When you send out an email campaign, what channel are your users most likely to open it from? The answer, somewhat unsurprisingly, is the iPhone.
According to data from Upland Adestra, some 34.8 per cent of users access their emails on their iPhone. Not only is the iPhone miles ahead of the next ranked channel Gmail (26.2 per cent), but it is still growing, up 1.3 per cent in March 2019.
With Android and Outlook both also popular options, mobile attracts a total of 62 per cent of the total market, followed by webmail (28 per cent) then desktop (9.8 per cent).
But despite the clear popularity of mobile among users, many email campaigns still seem to be designed for desktop, and as a result, neglecting the user experience for mobile.
The fact is, the rise of the smartphone over the last decade has meant email design best practice has changed.
Most people will delete an email that does not render properly on mobile, regardless of who the sender is.
Additionally, research shows that the majority of mobile users believe a poorly designed email reflects badly on the brand that has sent it.
To avoid possible brand damage and loss of customers, marketers must now be mobile-minded when crafting campaigns to ensure an experience on the small screen is just as good as it is on a desktop.
We’ve partnered with Upland Adestra to give you your definitive guide to mobile email marketing.
Tips and tricks – beware the fat finger
Some of the design principles are relatively straight forward.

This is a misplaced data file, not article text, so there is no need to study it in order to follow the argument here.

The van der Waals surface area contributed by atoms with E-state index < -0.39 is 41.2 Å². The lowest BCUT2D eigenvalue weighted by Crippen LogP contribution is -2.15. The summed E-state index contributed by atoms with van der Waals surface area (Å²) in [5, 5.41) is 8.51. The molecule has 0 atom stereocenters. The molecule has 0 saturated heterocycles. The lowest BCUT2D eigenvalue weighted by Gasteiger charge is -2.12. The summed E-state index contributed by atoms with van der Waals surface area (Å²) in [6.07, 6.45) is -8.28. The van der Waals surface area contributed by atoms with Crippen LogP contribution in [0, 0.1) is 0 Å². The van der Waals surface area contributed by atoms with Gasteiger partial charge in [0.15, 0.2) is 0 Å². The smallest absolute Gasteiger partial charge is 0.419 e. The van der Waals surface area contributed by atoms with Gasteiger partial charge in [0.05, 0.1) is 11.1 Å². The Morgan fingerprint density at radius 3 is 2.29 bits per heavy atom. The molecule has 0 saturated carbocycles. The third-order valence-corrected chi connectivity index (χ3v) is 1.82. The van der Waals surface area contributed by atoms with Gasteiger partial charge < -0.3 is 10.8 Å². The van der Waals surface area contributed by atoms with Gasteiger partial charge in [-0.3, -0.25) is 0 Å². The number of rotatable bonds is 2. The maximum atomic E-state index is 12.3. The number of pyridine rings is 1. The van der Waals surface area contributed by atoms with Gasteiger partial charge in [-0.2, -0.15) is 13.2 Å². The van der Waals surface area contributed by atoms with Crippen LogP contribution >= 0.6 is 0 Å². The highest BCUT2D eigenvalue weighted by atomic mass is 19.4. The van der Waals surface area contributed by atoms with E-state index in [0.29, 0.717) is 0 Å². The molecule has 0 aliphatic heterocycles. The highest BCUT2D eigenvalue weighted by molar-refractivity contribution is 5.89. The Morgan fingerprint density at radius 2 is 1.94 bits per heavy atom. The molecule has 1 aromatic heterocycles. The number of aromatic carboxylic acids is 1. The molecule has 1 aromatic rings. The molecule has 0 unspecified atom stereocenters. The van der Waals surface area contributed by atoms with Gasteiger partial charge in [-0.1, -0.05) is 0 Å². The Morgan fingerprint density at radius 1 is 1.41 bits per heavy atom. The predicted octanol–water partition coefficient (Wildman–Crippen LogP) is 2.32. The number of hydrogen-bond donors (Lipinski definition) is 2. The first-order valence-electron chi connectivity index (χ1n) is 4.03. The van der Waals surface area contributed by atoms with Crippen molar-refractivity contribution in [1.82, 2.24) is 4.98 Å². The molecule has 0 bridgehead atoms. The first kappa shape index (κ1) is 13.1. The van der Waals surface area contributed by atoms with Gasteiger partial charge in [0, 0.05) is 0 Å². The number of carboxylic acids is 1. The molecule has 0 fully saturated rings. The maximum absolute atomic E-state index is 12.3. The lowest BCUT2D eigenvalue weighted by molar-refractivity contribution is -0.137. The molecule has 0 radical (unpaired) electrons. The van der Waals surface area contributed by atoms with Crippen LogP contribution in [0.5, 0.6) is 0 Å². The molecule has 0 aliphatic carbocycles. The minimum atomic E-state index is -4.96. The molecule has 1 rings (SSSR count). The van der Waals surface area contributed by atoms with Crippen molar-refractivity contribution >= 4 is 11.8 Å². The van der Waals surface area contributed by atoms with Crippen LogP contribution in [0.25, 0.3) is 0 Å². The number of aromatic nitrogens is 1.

When catering towards a smaller screen, larger font sizes are a must. This applies to both main headlines and the body copy.
Similarly, remember a mobile reader can’t ‘click’ as such, meaning you must now ‘think tap’ – fat fingers and all.
Any call to action button should have a minimum click area of 44×44 pixels (according to Apple), to prevent readers from the struggle of trying to tap a cluster of links all placed close together.
If you opt to implement a responsive layout to your design, you will also have the ability to use text links for a desktop layout and then have your text link change to a large tap button.
Are images still a risk?
There is also now far more capacity for marketers to deploy images in their email campaigns than ever before.
While using images in emails has historically been fraught with danger, the threat of images being disabled by mobile devices is lower than it has ever been.
By using alt-tags or making your main message and calls to action HTML-safe text, there is a greater chance of your message being read.
However, it is important to be conscious of how abruptly images can bump up the overall file size of your email. If the email is too large, you risk triggering the dreaded spam filter.
As well as thinking about how an email looks when it is opened – CTAs and all – it is also critical to keep in mind how it will appear in a mobile inbox.
Apple’s mail interface in particular makes pre-header text a vital component of any email campaign.
Both your sender name and subject line influence whether or not your email is opened, as will the copy that displays as “preview” text on mobile devices.
Avoid repeating the subject line in the preview text and make sure the information is relevant.
Additionally, using an A/B split test of pre-header options can boost click through rates 30 per cent.